Brexit: Boris Johnson ‘battling for Britain’ says Barclay
Lord Hague, who led his party between 1997 and 2001, believes the face-to-face meeting between the Prime Minister and his European counterpart was the moment the EU began to cave on its demands. Discussions that evening have been described as “frank” and “lively” as the two sides confronted each other on their red lines in trade deal negotiations.
Sticking points on fishing, state aid and fair competition remained, with neither side willing to compromise.
The supper at the European Commission headquarters last week was Mr Johnson’s first trip to Brussels since becoming Prime Minister, after refusing to travel to the capital before.
Mr Johnson had been eager to avoid falling into the pitfalls of his predecessor, Theresa May, and did not want to appear willing to travel to Brussels at the EU’s demand.
But Lord Hague says the confrontation was an important moment in changing the momentum in negotiations.
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Lord Hague has vast experience in protecting the UK’s interests abroad himself, having represented the UK at countless EU negotiations, UN summits and bilateral meetings as Foreign Secretary between 2010 and 2014.
Writing in the Telegraph this morning, he said: “When Ursula von der Leyen entertained the PM to dinner last week, she will have known he is under the pressure of hundreds of thousands of jobs being at stake, according to the UK’s own forecasts.
“Yet she will also have looked into his eyes and seen that he is adamant that he is prepared to leave with no deal anyway.
“It is an advantage at such a moment if your counterpart believes you are crazy enough to cause a lot of damage rather than settle for a poor outcome.”
Since the dinner, there has been hope a Brexit trade deal may be nearing, with progress made in the talks.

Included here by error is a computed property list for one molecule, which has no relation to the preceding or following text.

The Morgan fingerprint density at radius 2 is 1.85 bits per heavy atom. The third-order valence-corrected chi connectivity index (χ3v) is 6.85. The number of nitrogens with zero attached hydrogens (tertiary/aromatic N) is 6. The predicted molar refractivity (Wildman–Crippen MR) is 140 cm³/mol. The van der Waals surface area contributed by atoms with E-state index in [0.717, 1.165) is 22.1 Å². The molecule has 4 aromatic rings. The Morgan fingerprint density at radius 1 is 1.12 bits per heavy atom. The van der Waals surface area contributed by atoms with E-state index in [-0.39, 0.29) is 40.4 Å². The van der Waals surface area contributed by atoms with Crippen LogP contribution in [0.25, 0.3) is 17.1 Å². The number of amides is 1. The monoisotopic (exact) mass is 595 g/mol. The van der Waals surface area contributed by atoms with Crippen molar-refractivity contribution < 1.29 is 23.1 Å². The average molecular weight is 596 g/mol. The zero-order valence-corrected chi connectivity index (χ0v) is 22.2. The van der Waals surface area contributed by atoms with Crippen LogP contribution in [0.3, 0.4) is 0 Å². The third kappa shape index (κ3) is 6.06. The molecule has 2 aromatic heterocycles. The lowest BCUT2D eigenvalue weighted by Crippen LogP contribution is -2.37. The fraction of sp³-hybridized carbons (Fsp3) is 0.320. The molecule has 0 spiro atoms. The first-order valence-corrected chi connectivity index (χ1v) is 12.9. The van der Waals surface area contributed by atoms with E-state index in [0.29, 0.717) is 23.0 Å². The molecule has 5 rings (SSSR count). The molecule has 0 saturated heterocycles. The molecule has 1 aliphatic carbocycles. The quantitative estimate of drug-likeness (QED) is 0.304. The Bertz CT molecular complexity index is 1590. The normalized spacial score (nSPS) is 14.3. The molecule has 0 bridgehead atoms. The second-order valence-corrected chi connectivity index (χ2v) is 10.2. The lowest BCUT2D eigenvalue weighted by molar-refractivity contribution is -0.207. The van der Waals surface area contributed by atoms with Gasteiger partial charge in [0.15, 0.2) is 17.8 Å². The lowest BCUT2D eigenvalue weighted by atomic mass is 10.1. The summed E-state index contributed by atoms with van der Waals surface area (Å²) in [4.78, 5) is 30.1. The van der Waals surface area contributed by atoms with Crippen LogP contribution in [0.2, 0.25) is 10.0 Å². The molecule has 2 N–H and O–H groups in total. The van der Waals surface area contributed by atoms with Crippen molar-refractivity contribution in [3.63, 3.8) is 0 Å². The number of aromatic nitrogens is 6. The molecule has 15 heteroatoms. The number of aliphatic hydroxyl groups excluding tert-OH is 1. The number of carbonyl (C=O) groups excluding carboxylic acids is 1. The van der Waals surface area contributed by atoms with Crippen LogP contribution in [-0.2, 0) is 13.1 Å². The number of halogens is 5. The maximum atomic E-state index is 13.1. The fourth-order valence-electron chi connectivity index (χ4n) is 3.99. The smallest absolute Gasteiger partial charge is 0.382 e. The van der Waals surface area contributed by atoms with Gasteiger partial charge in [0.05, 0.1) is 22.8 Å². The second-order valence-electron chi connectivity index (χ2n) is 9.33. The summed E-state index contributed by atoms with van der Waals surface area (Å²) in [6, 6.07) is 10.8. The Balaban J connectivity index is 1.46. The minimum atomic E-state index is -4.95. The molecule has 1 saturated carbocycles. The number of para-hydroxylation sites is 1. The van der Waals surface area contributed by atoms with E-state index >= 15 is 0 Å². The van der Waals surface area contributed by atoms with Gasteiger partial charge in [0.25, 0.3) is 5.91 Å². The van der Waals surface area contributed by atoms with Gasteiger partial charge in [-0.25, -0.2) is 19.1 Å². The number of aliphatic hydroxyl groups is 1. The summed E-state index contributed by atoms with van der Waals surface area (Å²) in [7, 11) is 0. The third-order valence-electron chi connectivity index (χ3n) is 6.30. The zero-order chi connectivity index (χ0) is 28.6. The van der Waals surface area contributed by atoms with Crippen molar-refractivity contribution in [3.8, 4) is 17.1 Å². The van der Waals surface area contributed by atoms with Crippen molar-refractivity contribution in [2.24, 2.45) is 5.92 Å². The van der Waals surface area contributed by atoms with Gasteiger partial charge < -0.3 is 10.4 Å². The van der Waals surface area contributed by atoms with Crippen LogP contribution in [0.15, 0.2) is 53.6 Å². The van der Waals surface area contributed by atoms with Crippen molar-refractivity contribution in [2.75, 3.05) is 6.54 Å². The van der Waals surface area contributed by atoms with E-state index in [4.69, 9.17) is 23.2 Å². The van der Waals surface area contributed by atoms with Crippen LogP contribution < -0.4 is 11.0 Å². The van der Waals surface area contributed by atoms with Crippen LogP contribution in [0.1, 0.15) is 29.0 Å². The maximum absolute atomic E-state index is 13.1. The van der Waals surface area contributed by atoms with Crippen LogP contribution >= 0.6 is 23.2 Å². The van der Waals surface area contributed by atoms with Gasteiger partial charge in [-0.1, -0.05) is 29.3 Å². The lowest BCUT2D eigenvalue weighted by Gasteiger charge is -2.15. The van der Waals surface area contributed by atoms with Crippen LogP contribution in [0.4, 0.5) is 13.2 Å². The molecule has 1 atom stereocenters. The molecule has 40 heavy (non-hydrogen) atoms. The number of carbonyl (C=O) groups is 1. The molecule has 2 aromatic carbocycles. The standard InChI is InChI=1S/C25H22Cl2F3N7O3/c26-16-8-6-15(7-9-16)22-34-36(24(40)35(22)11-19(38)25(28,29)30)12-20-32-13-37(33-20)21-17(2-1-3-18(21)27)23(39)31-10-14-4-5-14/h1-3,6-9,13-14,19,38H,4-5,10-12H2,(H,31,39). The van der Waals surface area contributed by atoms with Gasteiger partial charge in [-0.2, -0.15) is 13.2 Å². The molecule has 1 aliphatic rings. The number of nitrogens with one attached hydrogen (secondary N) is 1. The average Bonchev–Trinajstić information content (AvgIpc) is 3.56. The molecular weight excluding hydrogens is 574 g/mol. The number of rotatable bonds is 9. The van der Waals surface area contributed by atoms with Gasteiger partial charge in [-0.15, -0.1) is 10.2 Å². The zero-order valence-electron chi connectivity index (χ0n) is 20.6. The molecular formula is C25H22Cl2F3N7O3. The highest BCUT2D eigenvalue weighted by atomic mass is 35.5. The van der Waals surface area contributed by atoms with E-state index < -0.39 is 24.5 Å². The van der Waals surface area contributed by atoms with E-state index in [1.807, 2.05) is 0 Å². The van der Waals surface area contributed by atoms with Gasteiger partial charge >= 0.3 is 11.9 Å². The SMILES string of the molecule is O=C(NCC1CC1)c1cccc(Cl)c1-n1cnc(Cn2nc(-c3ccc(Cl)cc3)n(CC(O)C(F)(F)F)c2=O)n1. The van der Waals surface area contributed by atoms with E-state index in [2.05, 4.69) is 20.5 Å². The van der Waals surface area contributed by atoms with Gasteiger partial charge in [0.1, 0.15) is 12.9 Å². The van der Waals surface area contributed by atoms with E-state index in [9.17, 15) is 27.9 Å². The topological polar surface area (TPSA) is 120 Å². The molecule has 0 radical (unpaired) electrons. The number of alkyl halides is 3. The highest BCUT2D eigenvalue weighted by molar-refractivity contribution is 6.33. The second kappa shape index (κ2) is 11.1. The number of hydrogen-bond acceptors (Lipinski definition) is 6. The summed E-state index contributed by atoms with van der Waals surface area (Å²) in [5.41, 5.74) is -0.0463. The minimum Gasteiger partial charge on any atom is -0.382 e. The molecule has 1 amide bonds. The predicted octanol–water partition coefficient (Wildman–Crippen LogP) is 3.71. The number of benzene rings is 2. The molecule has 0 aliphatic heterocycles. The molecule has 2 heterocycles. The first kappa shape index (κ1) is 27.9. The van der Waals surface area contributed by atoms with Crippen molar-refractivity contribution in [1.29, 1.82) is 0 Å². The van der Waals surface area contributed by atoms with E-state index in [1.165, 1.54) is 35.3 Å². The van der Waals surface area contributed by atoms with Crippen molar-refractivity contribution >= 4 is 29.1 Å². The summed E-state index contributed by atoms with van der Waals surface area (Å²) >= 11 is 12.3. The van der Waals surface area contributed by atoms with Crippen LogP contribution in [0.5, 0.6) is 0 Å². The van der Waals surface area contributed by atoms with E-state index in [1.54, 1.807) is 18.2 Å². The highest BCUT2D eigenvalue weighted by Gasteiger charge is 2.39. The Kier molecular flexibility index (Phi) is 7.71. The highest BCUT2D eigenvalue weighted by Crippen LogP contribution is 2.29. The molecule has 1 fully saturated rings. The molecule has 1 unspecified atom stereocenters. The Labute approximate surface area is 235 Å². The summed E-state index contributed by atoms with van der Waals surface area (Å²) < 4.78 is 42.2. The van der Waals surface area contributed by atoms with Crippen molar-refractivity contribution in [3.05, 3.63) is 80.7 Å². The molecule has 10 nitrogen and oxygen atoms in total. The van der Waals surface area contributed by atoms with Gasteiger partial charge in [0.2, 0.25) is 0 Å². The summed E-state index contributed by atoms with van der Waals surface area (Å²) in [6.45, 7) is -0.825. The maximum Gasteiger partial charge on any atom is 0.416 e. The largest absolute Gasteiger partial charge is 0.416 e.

UK negotiator David Frost and the EU’s Michel Barnier have worked every day – and sometimes even through the night – since last Wednesday’s supper to try and break the deadlock.
It is understood over the weekend Brussels dropped its demand for a so-called ratchet clause to be added to the trade deal.
The controversial measure would have allowed the EU to unilaterally place tariffs on the UK if it felt British firms had an unfair advantage over their European counterparts.
Mr Johnson has warned it would force the UK to follow EU rules even once freed from the transition period at the end of this month.
On Sunday, Mr Johnson and Ms von der Leyen spoke again, this time over the phone, where they are said to have held a “constructive” conversation and agreed to “to the extra mile” to make a deal happen.
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Yesterday the EU appeared optimistic about the chances a trade deal could be reached before the final end of year deadline.
Mr Barnier told EU ambassadors there was now a “narrow path” to a deal.
An EU diplomat briefed by the chief negotiator said: “There might now be a narrow path to an agreement visible – if negotiators can clear the remaining hurdles in the next few days.”
However, a UK source was more pessimistic, warning: “Talks remain difficult and we have not made significant progress in recent days, despite efforts by the UK side to bring energy and ideas to the process.”
Lord Hague said the downbeat tone from the UK was still all a part of the negotiating tactics, to ensure the EU understood Britain was unlikely to cave at the last second.
He said: “It should not be a surprise that, on Sunday, when the EU expressed a modicum of optimism, Boris Johnson continued to stress the likelihood of no deal being reached.
“An underestimation of British determination in Brussels would be fatal to the talks and he is right to focus on correcting it.
“Soon we will know whether this necessary posture has worked.”
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